Yes, people pull off writing papers in a single night in college, but apps have so many different parts that you’ll regret trying to put it off till the last minute, then realizing that you forgot to get enough recommendation letters/ enter your parents’ college education details/ submit a portfolio/ etc. Know when procrastination is helpful, and when it isn’t.

2. Don’t be an ass

Don’t send mass emails to people asking for help without so much as a ‘thank you’ or personalized message. Don’t insist that you only want to go to Harvard/Yale/Princeton and that other schools aren’t worth it. Don’t be a misogynist. Don’t set up fake profiles online to celebrate your awesomeness. Don’t fake accomplishments or accolades. Frame what you’ve got in a positive way.


3. Don’t worry about school prestige

Why do people want to go to prestigious institutions? Because the other people who go there are connected to powerful networks and structures in the US and all over the world. Because doors open for you when you have certain names on your resumé. Because uncles and aunties make more audible sounds of awe when you announce where you went to school, and in Malaysia most people don’t know about those tiny liberal arts colleges anyway.

Eh, whatever floats your boat.

4. Do what will help you learn and be happy

Go to a school where you think you will be able to spend the vast majority of your time learning and engaging with subjects you are interested in. Don’t go to a school because there are a lot of Malaysians there and you’re scared of talking to people who don’t understand your Malaysian accent. Take subjects you enjoy learning about, do projects you enjoy working on, with people who challenge you and support you. Work part-time jobs where you get to improve your skills and meet interesting folk. Don’t worry too much about future employability. If you’re used to taking the initiative and pouring your time into things you genuinely care about, you will have picked up enough skills to be able to apply to most jobs. And if you have an overseas degree, good English language skills, and other transferable skills like analytical thinking and communication, you’re in the privileged top 10% of the Malaysian workforce anyway.

5. You’re going to die someday

This holds true for everyone, which leads us to the next point:

6. Help other people

You don’t have to come back to Malaysia to do so. You can help people anywhere in the world. But if you have the privilege to go to university and obtain an education, which is about broadening your mind and learning to see, then, well, you should use that to work against injustice in the ways you know how to. There will be nuances and compromises. Don’t compromise too much and for too long.

7. Capitalism/wealth inequality sucks

Use your time in university to learn why – both theoretically and in hands-on, real life scenarios. Learn how the ultra-rich in your university live. Learn how the rich in Malaysia live. Learn how the poor in both countries live. See how comfortable you are with it. Figure out how you can live in ways that resist capitalist thinking and pull. Make the most out of your time in the US, where many universities have strong activist communities and liberal leanings, to struggle with this, in the hopes that you won’t forget once you graduate and become exposed to all kinds of expectations: to keep earning and consuming more and more, to work your way into the elite, to measure up to standards which may not be your own.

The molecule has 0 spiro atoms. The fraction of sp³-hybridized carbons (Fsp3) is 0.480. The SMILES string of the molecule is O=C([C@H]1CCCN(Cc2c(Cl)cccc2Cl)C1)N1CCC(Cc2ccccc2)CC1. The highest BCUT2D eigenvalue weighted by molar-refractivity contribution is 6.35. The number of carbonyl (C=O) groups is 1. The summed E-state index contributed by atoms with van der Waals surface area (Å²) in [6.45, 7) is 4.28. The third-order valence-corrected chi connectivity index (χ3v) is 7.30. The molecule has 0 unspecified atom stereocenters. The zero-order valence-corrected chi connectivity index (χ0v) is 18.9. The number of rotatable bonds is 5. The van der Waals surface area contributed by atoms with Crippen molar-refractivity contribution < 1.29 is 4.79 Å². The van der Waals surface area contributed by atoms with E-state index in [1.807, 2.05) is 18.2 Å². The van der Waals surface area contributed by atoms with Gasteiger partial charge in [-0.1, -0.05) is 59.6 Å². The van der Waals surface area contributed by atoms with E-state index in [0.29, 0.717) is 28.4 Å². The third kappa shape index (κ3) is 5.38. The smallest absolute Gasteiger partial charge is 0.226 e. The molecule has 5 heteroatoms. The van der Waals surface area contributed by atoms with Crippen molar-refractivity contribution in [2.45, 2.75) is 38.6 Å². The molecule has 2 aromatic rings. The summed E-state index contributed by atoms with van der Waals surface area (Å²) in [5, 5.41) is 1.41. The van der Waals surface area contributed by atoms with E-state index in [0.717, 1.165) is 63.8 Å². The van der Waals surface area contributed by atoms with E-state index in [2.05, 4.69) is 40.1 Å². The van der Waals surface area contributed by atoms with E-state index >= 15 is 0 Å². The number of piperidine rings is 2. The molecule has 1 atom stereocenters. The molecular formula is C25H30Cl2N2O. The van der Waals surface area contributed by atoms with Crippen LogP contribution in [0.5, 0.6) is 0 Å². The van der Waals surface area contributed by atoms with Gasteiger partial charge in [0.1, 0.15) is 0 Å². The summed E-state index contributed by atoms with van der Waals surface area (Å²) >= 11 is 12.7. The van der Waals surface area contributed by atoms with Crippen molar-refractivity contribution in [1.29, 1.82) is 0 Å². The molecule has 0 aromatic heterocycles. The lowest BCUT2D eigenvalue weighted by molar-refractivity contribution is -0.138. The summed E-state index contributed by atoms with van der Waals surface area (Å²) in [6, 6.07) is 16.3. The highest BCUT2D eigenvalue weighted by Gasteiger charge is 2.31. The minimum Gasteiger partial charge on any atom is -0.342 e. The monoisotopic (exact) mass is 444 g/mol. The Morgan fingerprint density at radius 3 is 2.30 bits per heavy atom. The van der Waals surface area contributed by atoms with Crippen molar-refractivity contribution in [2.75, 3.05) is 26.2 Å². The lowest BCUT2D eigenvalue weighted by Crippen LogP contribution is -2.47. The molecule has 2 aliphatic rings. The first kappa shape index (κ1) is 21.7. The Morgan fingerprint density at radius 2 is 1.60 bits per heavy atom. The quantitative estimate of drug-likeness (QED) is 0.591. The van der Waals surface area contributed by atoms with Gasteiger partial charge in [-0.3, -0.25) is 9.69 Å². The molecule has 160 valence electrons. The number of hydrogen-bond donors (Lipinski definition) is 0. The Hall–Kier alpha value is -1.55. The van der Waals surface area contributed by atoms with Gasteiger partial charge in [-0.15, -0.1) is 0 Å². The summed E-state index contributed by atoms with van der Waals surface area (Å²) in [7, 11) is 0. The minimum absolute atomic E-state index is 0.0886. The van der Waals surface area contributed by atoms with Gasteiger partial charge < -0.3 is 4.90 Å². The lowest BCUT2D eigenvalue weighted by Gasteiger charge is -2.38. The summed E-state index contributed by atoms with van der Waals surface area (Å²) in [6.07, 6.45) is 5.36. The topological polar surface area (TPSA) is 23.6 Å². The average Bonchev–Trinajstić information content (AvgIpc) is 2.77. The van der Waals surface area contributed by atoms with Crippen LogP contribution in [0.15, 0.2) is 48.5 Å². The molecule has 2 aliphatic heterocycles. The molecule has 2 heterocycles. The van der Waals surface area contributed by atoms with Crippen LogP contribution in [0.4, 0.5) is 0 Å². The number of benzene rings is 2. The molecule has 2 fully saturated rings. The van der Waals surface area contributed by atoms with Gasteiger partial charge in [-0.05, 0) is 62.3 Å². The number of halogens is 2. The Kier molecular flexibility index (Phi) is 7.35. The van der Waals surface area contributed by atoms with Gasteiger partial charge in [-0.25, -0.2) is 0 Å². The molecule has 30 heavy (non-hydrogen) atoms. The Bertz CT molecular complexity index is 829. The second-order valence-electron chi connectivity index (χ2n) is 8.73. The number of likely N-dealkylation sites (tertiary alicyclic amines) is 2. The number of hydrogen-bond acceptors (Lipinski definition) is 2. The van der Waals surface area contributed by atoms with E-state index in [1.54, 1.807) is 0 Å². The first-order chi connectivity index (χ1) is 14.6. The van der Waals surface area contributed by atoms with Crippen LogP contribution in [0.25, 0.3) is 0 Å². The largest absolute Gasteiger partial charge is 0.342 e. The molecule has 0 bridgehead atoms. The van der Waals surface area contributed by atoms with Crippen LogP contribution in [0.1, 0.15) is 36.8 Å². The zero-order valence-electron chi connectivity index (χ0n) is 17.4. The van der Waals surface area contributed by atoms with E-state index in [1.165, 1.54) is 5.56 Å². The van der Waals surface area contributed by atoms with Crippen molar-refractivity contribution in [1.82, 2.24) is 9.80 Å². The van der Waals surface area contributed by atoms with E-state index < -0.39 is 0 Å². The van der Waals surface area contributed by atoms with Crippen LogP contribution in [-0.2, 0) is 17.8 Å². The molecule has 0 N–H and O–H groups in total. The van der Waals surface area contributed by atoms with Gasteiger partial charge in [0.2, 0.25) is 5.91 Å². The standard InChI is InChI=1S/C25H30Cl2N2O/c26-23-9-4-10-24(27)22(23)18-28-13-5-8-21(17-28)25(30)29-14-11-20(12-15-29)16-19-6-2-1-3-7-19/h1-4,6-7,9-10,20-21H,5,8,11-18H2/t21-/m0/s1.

Two Years in the Land of the Free – Calvin (Stanford ’17)

In this post, Calvin Yeoh (Stanford ’17) shares his journey to the U.S. – the inevitable uncertainty and fear, the struggle, and, finally, the payoff.

Calvin (Me during ski trip in freshman year!)

A brief recap of my two-years in the land of the free:

My first foray into U.S. college education came when I was still in Form 4, when my parents and I sent my sister off to college at Madison, Wisconsin. My sister took the bold step to study in the States rather than being with her friends back home, or the U.K. or Australia, or anywhere else for that matter, for reasons I could not understand at that time. I questioned her decision to be so far away from all of us, to be within a culture that was completely foreign from the one we were used to. However, being at Madison for a week while helping my sister settle-in also made me start wondering about college. Where do I want to go? What do I want to do? With all its natural beauty and vivaciousness, Madison got me hooked to the idea of studying in the States. (though I soon came to realize that not every college in the States was beautifully wedged amongst three lakes, where students can watch the sunset while enjoying ice cream made in a lab) Call that a brief introduction to “college life”.